Friday, May 27, 2011

Day 09 - The best soundtrack/score to a film

I have more than 50 movie soundtracks on CD.  And I'm supposed to choose a "best" one?  Riiiiiiiight.

Okay, I'm going to go with the soundtrack for my favorite movie, The Man from Snowy River.  It's composed by Bruce Rowland, and I absolutely love it.  In fact, it was playing in the background with both Dano and Mercy were born.  I find it soothing, exciting, restful, and stimulating.  I know every song intimately, and I've been able to play the main theme on the piano from memory since I was 11 or 12.  Beautiful, beautiful music.

Wednesday, May 25, 2011

Day 08 - The best opening/closing credits

This is such a tough one for me, I've spent all day ruminating on it.  And I've decided the niftiest opening credits I can think of are for 2006's Casino Royale.  I love the somewhat retro feel to them, which is appropriate for a reboot of a franchise that began in the 1960s.  And I love how the cartoon characters shatter into card markings -- it's just nifty.  Instead of describing it, here, just watch it yourself if you want:

As for best closing credits... they may not be the best, but I love the funky claymation closing sketch during the credits for A Life Less Ordinary (1997).  You can watch them here on the animator's website.

Tuesday, May 24, 2011

Day 07 - The best plot twist/ending

Without a doubt, my gold standard for plot twists and surprise endings is The Sting (1973).  If you haven't seen it, well, I'll try not to spoil the ending for you so you can go watch it and get the full effect of the twists.

The Sting sparked my affection for con men, which began when I first saw this as a teen and led directly to my love of Sawyer on Lost.  It's also the best example of a twisty ending that I've ever seen, one that makes the audience cheer instead of feel cheated.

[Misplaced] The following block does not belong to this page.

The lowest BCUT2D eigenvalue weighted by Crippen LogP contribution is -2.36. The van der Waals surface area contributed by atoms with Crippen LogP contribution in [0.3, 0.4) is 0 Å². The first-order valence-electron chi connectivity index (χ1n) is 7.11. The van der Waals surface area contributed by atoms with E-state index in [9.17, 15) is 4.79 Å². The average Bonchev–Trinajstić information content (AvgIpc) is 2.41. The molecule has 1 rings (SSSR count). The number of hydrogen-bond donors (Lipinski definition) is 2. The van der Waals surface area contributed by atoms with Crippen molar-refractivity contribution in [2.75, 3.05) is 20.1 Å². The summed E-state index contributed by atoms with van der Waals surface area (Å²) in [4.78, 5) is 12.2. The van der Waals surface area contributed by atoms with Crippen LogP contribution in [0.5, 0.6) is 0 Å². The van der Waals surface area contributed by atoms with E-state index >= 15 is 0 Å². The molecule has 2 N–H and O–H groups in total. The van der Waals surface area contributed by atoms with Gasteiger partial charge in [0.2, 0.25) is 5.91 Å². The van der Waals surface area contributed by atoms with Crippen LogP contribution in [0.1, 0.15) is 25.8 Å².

Shaw, Redford, and Newman

It all starts when Johnny Hooker (Robert Redford) and his partner Luther Coleman (Robert Earl Jones, father of James Earl Jones) con the wrong guy.  Luther gets killed for it, and Johnny wants revenge.  To get it, he looks up Luther's old partner, Henry Gondorff (Paul Newman), and the two set up a long con to take down the man behind Luther's murder, big-time crook Doyle Lonnegan (Robert Shaw).

 That's all I can say about the plot without spoiling you too much.  So instead I'll mention how much I love the score, which is full of ragtime classics by Scott Joplin, and the costumes, both of which make this period piece loads of fun.  Newman and Redford look awesome in Depression-era clothes, both casual and dressy, and I like them both in this even better than in their other great film together, Butch Cassidy and the Sundance Kid (1969).  Personally, I prefer Newman over Redford, but they're both great in this.

Oh, and it definitely deserved the 7 Oscars it won, in my humble opinion :-)

Monday, May 23, 2011

Day 06 - Favorite actor/actress

My favorite actor is pretty obvious:  John Wayne.  If you've read this blog at all, or even just scanned through my list of labels, you'll figure out I'm a fan.